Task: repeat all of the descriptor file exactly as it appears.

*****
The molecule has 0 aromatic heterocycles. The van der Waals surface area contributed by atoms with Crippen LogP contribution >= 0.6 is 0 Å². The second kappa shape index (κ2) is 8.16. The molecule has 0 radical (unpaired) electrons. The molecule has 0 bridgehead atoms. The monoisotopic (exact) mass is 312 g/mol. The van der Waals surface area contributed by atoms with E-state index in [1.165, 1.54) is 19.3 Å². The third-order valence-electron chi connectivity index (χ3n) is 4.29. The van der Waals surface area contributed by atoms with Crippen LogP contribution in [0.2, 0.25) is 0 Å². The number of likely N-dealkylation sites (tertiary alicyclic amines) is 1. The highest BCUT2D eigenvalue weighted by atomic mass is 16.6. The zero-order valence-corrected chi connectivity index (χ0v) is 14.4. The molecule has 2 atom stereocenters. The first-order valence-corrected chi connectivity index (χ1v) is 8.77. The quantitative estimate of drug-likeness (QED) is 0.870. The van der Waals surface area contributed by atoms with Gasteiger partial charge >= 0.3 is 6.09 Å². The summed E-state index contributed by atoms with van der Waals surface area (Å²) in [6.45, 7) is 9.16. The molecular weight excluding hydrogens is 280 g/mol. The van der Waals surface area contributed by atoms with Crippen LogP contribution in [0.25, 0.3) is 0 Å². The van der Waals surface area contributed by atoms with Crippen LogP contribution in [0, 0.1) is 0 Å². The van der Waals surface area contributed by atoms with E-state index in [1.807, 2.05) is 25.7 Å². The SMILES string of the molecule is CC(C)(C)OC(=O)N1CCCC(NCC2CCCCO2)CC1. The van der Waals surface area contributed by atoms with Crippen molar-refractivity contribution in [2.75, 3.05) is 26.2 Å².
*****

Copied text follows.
The molecule has 0 aromatic heterocycles. The van der Waals surface area contributed by atoms with Crippen LogP contribution >= 0.6 is 0 Å². The second kappa shape index (κ2) is 8.16. The molecule has 0 radical (unpaired) electrons. The molecule has 0 bridgehead atoms. The monoisotopic (exact) mass is 312 g/mol. The van der Waals surface area contributed by atoms with E-state index in [1.165, 1.54) is 19.3 Å². The third-order valence-electron chi connectivity index (χ3n) is 4.29. The van der Waals surface area contributed by atoms with Crippen LogP contribution in [0.2, 0.25) is 0 Å². The number of likely N-dealkylation sites (tertiary alicyclic amines) is 1. The highest BCUT2D eigenvalue weighted by atomic mass is 16.6. The zero-order valence-corrected chi connectivity index (χ0v) is 14.4. The molecule has 2 atom stereocenters. The first-order valence-corrected chi connectivity index (χ1v) is 8.77. The quantitative estimate of drug-likeness (QED) is 0.870. The van der Waals surface area contributed by atoms with Gasteiger partial charge >= 0.3 is 6.09 Å². The summed E-state index contributed by atoms with van der Waals surface area (Å²) in [6.45, 7) is 9.16. The molecular weight excluding hydrogens is 280 g/mol. The van der Waals surface area contributed by atoms with Crippen LogP contribution in [0.25, 0.3) is 0 Å². The van der Waals surface area contributed by atoms with Crippen LogP contribution in [0, 0.1) is 0 Å². The van der Waals surface area contributed by atoms with E-state index in [1.807, 2.05) is 25.7 Å². The SMILES string of the molecule is CC(C)(C)OC(=O)N1CCCC(NCC2CCCCO2)CC1. The van der Waals surface area contributed by atoms with Crippen molar-refractivity contribution in [2.75, 3.05) is 26.2 Å².